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O.J. About to Release Controversial Book

Aired November 17, 2006 - 21:00   ET


LARRY KING, CNN HOST (voice-over): Tonight, more shocking news on the new O.J. Simpson book that's got the victims' families outraged. His publisher says she's printing what she calls his confession because she was a victim of domestic abuse. Lawyers for murder victim Ron Goldman's dad say they'll never let O.J. collect that reported $3.5 million.

Now, Chris Darden, prosecuting attorney in the Trial of the Century; Gloria Allred, attorney in that trial for the family of O.J.'s murdered ex, Nicole Brown Simpson; John Q. Kelly, who represented the Browns in the civil case; plus, former LAPD homicide detective Tom Lange; Reverend Rosey Grier, O.J.'s professional and personal minister, some say O.J. confessed to him, what do they have to say about all this latest controversy?

You'll find out next on LARRY KING LIVE.


KING: We have a distinguished panel and we'll begin with the same question for all and ask them to give us an educated guess. Rosey, why did Simpson do this?

REV. ROSEY GRIER, MINISTERED TO O.J. SIMPSON IN JAIL: I don't know. It was his right, his democratic rights to do it, and no one could deny him from doing it. It's what you feel like you want to do and you can do that. That's why we send people off to war to give people the right to do what they want to do.

KING: Do you think he's letting it all out?

GRIER: Yes, but first of all I must say that I really feel bad about the murders. I mean that was a terrible thing to happen and surely they deserved to live but it happened. But just to -- and he went to trial and he was found not guilty. But he had a right to do this. This is what a democracy is about.

KING: Of course, but why do you think he did it, Chris?


KING: Just money?

DARDEN: Just money, just greed and perhaps to get back into the public view.

KING: Do you think he's someone who needs the public eye?

DARDEN: I think he absolutely needs the public eye and if you can get $3.5 million to be in it too, you know, that's just gravy on top.

KING: And, Tom Lange, despite what the public may think of you?

TOM LANGE, FMR. LAPD DETECTIVE: What they may think of me?

KING: No, him.

LANGE: Oh, OK. No, I just believe that he has a narcissistic bead to be in the public eye to be out there. I really believe that. It's also financial but I think that he has this thing within him that just says "I've got to be out there." And you see it every few months.

KING: Gloria Allred, are you in a touchy position with this in that Judith Regan I think published your book?

GLORIA ALLRED, FMR. ATTORNEY FOR FAMILY OF NICOLE BROWN SIMPSON: I don't think I'm in a touchy position but in the interest of full disclosure, yes, she published my book "Fight Back and Win." In addition, she has published books for my clients, Amber Frey, Ann Byrd, who is the sister of Scott Peterson, and I have done other book deals too for books that will come out in the future.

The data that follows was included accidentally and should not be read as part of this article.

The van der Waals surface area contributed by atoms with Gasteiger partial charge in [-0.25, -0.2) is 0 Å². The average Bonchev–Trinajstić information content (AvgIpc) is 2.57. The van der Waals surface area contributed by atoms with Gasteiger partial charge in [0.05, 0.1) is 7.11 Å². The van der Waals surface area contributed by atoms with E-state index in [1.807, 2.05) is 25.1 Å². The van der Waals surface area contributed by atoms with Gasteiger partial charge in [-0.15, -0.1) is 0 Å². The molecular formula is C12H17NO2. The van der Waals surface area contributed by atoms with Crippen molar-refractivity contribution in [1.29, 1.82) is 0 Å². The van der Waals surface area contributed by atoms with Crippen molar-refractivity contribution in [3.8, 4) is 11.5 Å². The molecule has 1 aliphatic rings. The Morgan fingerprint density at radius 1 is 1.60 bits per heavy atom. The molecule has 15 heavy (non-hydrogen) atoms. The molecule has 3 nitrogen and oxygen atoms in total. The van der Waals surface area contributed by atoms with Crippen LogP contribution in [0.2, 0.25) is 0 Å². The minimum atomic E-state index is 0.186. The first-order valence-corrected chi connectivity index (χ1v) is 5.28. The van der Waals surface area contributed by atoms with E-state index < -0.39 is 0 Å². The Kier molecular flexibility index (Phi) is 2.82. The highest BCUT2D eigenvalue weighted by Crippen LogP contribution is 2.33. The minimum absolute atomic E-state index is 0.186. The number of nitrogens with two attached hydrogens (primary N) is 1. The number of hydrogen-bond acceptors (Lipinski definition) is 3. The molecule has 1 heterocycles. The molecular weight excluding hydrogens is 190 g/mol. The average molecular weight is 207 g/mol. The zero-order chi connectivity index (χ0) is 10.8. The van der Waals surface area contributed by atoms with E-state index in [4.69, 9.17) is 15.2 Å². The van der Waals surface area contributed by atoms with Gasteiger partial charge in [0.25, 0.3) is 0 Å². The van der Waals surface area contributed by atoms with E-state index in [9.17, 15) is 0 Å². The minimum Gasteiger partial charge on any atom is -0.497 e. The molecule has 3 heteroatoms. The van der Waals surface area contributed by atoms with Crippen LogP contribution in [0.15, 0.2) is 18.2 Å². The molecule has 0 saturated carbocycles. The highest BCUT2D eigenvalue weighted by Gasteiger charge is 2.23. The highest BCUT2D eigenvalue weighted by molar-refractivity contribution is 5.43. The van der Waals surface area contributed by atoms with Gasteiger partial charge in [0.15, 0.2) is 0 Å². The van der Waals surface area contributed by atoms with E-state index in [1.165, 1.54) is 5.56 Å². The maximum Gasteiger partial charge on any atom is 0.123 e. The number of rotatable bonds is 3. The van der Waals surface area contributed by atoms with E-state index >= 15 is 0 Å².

KING: And there's your book up on screen now. What do you make of her and this book?

ALLRED: Well, I want to also say that in my book, "Fight Back and Win," there is a whole chapter in which O.J. Simpson is condemned and I talk about what I think went wrong in the criminal case and why he wasn't prosecuted for perjury after the civil case. And, just O.J. Simpson and what he's done in terms of the family.

KING: Why do you think he did this book?

ALLRED: I think two reasons, one, money, he thinks he can get away with not having it attached or executed upon to satisfy this civil judgment of $33.5 million that was won by the estate of Nicole Brown Simpson and the estate of Ron Goldman.

And, two, attention seeking, he needs it. He's tried his various publicity stunts before, Larry, but he's never had the major...

KING: Nothing like this.

ALLRED: ...impact that he's having with this bombshell.

KING: And, John Kelly in New York, what's your read?

JOHN Q. KELLY, ATTORNEY FOR FAMILY OF NICOLE BROWN SIMPSON IN CIVIL CASE: It's all about attention, Larry. It's all about O.J. It has nothing to do with money at this point.

KING: Nothing to do with money?

KELLY: No, I don't think it has anything to do with the money. I think that's just a, you know, ancillary incidental thing that he's getting money. I don't think it's anything close to $3.5 million. I think it's all about O.J. and his, you know, sick universe and he wants to be the center of it and that's what it's all about to push him back in the public eye.

KING: And, you don't think it's $3.5 million?


KING: All right, you as the attorney for Nicole Brown Simpson you represent you also represented the children, right, Sydney and Justin?

KELLY: They are the estate. I represent Nicole's estate, which is comprised of the two children.

KING: And the two children live with him?

KELLY: They did. They're both off at school now but they grew up with them. Lou and Judy fought for custody, lost, and they ended up with him in Florida.

KING: So when you sue for some attachment of funds from this book who are you suing for?

KELLY: On behalf of the children, you know. If he's, you know, circumvented the judgment and put it away somewhere he'd basically be stealing from the children and I can't let that happen. But, we've got to do a little discovery and see what the money trail is right now, Larry.